Consolidating your pension pots

Posted on October 31, 2016 by - Uncategorized

What you need to consider to ensure you don’t lose out
Have you ever considered moving and consolidating your pension to another scheme or provider? There are a whole host of reasons why people might want to do this before they reach retirement. Some are looking for better fund performance, lower charges or better death benefits; others are simply changing jobs.

Most schemes will allow you to move your pension pot to another pension scheme, which could be a new employer’s workplace pension scheme, a personal pension scheme, a self-invested personal pension (SIPP) or a stakeholder pension (SHP) scheme.

You don’t have to decide straight away – you can generally do this at any time up to a year before the date that you are expected to start drawing retirement benefits. In some cases, it’s also possible to move to a new pension provider after you have started to draw retirement benefits.

Before taking any action, it is essential you obtain professional, expert financial advice.

Moving to a new employer
When you leave one job to move to another one, you are treated as having left the workplace pension scheme, but you do not lose the benefits you have accrued. At this stage, you may decide that you want to consolidate your pot to the scheme offered by your new workplace.

But if you are thinking about doing this, it is important to do it for financial – and not emotional – reasons. It’s crucial that you don’t move your pension pot out of a first-rate scheme simply because you want to cut all links with an old employer.

Looking for better performance
Some people opt to consolidate their pension because they are in an underperforming scheme delivering poor – or non-existent – returns. If your scheme is performing poorly, you may well want to move your money elsewhere.

But once again you need to ask yourself whether you are prepared to invest your pension pot in higher risk funds to potentially obtain a better return. If you are approaching retirement age, you need to think particularly carefully before making such a decision.

No guarantees are provided regarding the performance of any new scheme and/or any underlying investment funds/solutions. As such, there is no guarantee equal or higher returns will be achieved when compared to your existing arrangement(s).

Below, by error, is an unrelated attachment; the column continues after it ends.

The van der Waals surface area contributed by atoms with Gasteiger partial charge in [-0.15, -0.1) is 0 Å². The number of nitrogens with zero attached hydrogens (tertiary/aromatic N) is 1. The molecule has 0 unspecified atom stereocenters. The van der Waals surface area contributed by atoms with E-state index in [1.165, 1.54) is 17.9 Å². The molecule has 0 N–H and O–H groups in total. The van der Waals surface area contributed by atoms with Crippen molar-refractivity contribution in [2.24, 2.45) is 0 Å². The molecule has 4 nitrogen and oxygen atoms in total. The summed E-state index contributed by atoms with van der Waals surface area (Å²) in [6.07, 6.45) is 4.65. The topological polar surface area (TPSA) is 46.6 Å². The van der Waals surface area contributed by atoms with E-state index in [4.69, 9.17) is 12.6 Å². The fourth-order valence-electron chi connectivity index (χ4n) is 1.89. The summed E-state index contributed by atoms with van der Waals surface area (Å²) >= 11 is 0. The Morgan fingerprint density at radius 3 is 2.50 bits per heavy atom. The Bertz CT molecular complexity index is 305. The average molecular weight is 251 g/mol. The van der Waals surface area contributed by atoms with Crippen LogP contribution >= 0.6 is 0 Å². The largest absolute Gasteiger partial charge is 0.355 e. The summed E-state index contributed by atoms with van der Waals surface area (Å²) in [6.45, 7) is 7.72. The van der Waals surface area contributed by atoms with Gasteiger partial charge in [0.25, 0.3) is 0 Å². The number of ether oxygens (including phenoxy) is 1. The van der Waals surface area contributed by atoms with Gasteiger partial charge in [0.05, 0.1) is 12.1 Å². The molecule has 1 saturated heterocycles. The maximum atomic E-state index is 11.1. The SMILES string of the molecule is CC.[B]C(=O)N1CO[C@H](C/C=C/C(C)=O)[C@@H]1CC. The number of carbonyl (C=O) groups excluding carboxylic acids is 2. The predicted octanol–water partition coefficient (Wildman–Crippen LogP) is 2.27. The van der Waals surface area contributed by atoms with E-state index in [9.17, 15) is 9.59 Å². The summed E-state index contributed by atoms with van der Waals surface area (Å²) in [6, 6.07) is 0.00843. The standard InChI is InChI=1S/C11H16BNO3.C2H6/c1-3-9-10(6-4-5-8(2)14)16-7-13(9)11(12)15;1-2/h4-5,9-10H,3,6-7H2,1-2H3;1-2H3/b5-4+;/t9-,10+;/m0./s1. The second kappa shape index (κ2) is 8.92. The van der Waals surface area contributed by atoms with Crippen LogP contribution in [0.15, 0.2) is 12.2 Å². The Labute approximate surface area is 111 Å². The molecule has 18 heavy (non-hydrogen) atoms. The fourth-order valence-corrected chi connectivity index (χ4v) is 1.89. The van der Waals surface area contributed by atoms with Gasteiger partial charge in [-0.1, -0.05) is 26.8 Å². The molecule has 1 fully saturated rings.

Seeking out lower charges
You may want to consolidate your pension because your scheme comes with punitive charges which eat into your returns, leaving you with less money in retirement.

Wanting to access a wider range of funds
At the same time, consolidating your pension may sound like a good option if you want to gain access to a wider range of funds than those offered by your current scheme.

Searching for better death benefits
If you feel the death benefits on offer with your current scheme do not match up to those offered by more modern schemes, you may want to consolidate your pension to a different scheme.

You might, for example, want to move your money into a scheme that allows one of your relatives to inherit your pension when you die, rather than simply spouses or dependents. The same might apply if you are not married to your long-term partner but want them to inherit your pension once you’re gone.

Wanting to consolidate several pensions
As people change jobs more frequently during their working life, they often accumulate a number of small pensions along the way. It can be hard keeping track of schemes, and difficult to really know how much your total retirement is worth.

For this reason, some savers may want to clean up their finances by consolidating their pensions into one pot.

Think carefully before making the switch
You need to be careful before moving your pension pot out of certain schemes – including public sector schemes, such as the nurses’ or teachers’ schemes – as these offer extremely generous benefits which can be hard to replicate elsewhere.

Equally, if you are thinking about moving your personal pension to another provider, you must check that the benefits are not outweighed by any exit penalties and entry charges.

A PENSION IS A LONG-TERM INVESTMENT. THE FUND VALUE MAY FLUCTUATE AND CAN GO DOWN, WHICH WOULD HAVE AN IMPACT ON THE LEVEL OF PENSION BENEFITS AVAILABLE.

YOUR PENSION INCOME COULD ALSO BE AFFECTED BY INTEREST RATES AT THE TIME YOU TAKE YOUR BENEFITS. THE TAX IMPLICATIONS OF PENSION WITHDRAWALS WILL BE BASED ON YOUR INDIVIDUAL CIRCUMSTANCES, TAX LEGISLATION AND REGULATION, WHICH ARE SUBJECT TO CHANGE IN THE FUTURE.